His harmlessness wasn’t quite so, and his need of patronage was one he played to the hilt – quite literally, because although he wasn’t capable with a sword, when he handled the dagger from lady Catelyn’s hand, he manipulates it with the dexterity of an expert. “He grasped the blade between thumb and forefinger, drew it back over his shoulder, and threw it across the room with a practiced flick of his wrist. It struck the door and buried itself deep in the oak, quivering.” He had no issues playing that dagger to the hilt when it came to his revenge against the Tullys and the Starks, persuading lady Lysa to poison her lord husband and to write that dubious letter to lady Catelyn. From there, all he needed was to be around to push his agenda, becoming a confidant of lord Eddard Stark, supporting the boy Joffrey, playing the game of thrones with the Spider and feigning interest in lady Lysa to get control of the Vale. He played to the hilt when he pretended to be simple despite being technically high-born. He played to the hilt when he became wealthy in ways not considered in court to be socially relevant. He played to the hilt when he used chaos to thrive.
The timeline of his life raises countless red flags around the rebellion. George R.R. Martin consistently writes using three key elements:
deep down, people don’t change;
history repeats itself;
the human heart in conflict with itself.
No character reflects those three points better than lord Petyr Baelish.
He was a mischievous child who grew up to be even more so. Never a good loser, his plans always had several layers and within those layers, he accepted the appearance of loss if that would turn into a larger win in the end, but meek is not an adjective for such man. His main capacity was that of doing terrible things leaving the evidence pointing to someone else. When he challenged lord Brandon Stark for the hand of Catelyn Tully, he made his intentions known. Lord Brandon and the other Starks left Riverrun to go to Winterfell so they could organize their affairs and return to Riverrun for the wedding.
The trip between Riverrun and Winterfell covered a distance of 600 miles. At 30 miles per hour by horse, that trip would take approximately 20 hours, but as both horses and people needed to rest, that trip was likely done in three days. The children returned two weeks later by horse, each doing their own thing, playing on the road, stopping here and there. Lyanna was an excellent rider, enjoyed speed and had a plan. Unfortunately, two weeks after the Starks left Riverrun, as they were in fact returning, young Baelish was well enough to leave Riverrun to never return.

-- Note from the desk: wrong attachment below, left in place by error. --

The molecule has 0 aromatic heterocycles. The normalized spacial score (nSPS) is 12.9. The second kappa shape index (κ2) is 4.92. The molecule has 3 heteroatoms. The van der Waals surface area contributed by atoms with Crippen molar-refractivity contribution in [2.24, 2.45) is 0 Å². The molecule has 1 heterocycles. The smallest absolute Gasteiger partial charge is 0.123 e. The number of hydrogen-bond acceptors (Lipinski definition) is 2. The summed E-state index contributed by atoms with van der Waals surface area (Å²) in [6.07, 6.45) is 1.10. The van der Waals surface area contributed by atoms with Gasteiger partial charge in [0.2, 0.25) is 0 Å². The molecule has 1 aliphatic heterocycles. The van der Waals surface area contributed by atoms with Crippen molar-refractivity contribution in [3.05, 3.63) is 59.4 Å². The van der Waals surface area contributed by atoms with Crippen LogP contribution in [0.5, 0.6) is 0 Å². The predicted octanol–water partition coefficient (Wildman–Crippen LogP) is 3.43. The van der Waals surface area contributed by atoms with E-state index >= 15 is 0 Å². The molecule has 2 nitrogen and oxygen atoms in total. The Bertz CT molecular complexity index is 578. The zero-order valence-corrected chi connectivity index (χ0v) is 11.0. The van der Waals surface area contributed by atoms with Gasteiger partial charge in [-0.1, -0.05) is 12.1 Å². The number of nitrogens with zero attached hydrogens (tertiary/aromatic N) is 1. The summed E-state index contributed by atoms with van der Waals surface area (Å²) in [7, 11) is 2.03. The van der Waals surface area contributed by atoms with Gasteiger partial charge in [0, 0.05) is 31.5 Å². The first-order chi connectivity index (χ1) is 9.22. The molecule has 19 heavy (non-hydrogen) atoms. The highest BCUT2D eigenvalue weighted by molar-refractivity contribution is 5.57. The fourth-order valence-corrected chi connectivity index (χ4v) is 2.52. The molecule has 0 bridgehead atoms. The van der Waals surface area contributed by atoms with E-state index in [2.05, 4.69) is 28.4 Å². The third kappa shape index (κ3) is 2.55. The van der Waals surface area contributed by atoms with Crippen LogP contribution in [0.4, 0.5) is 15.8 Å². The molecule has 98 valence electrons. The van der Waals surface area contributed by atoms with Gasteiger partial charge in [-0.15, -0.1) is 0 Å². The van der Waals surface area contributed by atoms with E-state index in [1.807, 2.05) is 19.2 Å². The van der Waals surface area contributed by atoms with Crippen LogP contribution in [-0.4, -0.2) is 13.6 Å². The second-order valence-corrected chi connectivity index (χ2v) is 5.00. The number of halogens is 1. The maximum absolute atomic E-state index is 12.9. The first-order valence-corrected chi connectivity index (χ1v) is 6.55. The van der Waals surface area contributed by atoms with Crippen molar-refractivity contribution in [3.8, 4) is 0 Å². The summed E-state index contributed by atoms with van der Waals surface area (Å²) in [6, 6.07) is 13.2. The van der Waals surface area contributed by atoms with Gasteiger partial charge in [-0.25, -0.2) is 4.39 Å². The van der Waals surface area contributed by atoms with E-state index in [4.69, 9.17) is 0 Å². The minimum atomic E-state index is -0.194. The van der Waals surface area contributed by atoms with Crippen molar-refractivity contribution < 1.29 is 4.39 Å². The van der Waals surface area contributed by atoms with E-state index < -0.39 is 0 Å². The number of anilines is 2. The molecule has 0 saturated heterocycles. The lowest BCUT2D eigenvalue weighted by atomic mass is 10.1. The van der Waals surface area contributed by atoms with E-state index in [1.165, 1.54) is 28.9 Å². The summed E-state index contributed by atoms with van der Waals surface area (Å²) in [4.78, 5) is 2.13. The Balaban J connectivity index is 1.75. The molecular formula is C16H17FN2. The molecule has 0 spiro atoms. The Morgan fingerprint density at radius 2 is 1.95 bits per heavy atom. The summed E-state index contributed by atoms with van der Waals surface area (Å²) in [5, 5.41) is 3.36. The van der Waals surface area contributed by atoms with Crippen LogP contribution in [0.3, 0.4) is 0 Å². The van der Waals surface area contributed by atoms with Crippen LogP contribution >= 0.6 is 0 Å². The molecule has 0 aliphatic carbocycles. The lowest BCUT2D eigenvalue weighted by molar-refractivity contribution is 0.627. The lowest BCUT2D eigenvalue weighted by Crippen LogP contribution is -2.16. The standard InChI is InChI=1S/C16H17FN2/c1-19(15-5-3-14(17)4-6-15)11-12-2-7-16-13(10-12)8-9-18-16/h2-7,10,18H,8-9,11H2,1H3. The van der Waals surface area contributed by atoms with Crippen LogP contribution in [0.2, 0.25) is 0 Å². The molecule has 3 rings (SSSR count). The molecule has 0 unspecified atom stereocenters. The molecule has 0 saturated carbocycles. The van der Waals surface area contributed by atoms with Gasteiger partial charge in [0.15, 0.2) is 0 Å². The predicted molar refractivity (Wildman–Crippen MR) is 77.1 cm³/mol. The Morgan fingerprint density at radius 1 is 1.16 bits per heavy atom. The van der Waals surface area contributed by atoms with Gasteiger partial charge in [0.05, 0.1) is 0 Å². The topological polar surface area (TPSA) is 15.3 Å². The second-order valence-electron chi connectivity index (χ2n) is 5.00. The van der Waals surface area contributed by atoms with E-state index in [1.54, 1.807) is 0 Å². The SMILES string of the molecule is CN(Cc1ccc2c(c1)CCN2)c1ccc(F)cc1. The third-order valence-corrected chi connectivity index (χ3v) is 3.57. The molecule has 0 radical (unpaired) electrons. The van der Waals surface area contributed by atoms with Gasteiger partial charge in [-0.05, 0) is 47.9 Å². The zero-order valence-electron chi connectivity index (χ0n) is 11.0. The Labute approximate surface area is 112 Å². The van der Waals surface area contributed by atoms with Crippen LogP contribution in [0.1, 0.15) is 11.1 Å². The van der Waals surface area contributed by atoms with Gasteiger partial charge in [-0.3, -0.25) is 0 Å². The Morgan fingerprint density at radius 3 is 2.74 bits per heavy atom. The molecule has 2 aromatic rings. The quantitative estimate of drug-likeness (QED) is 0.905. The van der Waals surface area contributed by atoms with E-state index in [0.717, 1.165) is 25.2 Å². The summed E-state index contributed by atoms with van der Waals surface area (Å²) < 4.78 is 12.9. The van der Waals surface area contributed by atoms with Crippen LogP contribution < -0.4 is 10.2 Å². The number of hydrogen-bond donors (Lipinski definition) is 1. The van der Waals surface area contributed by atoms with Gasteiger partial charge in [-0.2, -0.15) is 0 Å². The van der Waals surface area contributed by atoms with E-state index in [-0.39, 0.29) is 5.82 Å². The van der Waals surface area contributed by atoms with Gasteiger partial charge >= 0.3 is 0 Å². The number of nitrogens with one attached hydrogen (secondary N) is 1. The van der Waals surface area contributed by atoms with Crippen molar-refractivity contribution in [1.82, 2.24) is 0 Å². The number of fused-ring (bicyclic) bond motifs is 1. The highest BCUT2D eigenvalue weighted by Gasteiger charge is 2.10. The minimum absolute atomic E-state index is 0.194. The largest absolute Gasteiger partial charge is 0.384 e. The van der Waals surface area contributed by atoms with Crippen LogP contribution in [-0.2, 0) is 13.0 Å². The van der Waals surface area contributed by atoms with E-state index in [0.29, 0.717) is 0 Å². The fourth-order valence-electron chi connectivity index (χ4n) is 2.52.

Practically speaking, they crossed Harrenhal at the same time. Young Petyr may have seen Lyanna from his carriage or if maybe he was told by her to pass the message to her brothers that she was going to elope. Whichever the case is in fact irrelevant. The relevant part is that the window of opportunity presented itself that way, so before Brandon arrived in Riverrun, he received the message that his beloved sister had been kidnapped, so he went to King’s Landing, erroneously accused the prince and the rest is well known history. When the question comes to mind of who would have anything to gain from Brandon’s death, the answer is only one. Who would have to gain by stopping the wedding between Catelyn and Brandon is also the same person.
The part about the history repeating itself is rather easy. "Mad King" Aerys had already committed atrocities. It wasn’t a big gamble to expect him to do the same again when his son and heir got accused of kidnapping in court.
Finally, the human heart in conflict is all lord Baelish had. Growing up kissing the Tully girls, not knowing Catelyn jested with him for her own amusement, he believed his love for her was returned and when her betrothal to Brandon was announced, young Baelish got himself well and truly drunk. That night, Lysa visited his chambers and gave him her maidenhead, but he was so drunk that in the throes of passion, he called Catelyn’s name and was convinced he had slept with her. When he challenged lord Stark, she asked for his life to be spared, which fed the idea that she loved him. Young, hurt and confused, but also extremely quick on his feet and clever beyond his years, he used the tools he had to rid himself of an adversary. Despite his eventual loss, he learned the value of chaos and the conflict in his heart can barely be questioned.
Lord Baelish is definitely a man of many talents and he has gotten rid of lords, Hands and Kings alike. His schemes aren’t done yet, but his end is guaranteed. Until then, we are sure he is following Machiavelli’s teachings: “It is much safer to be feared than loved.”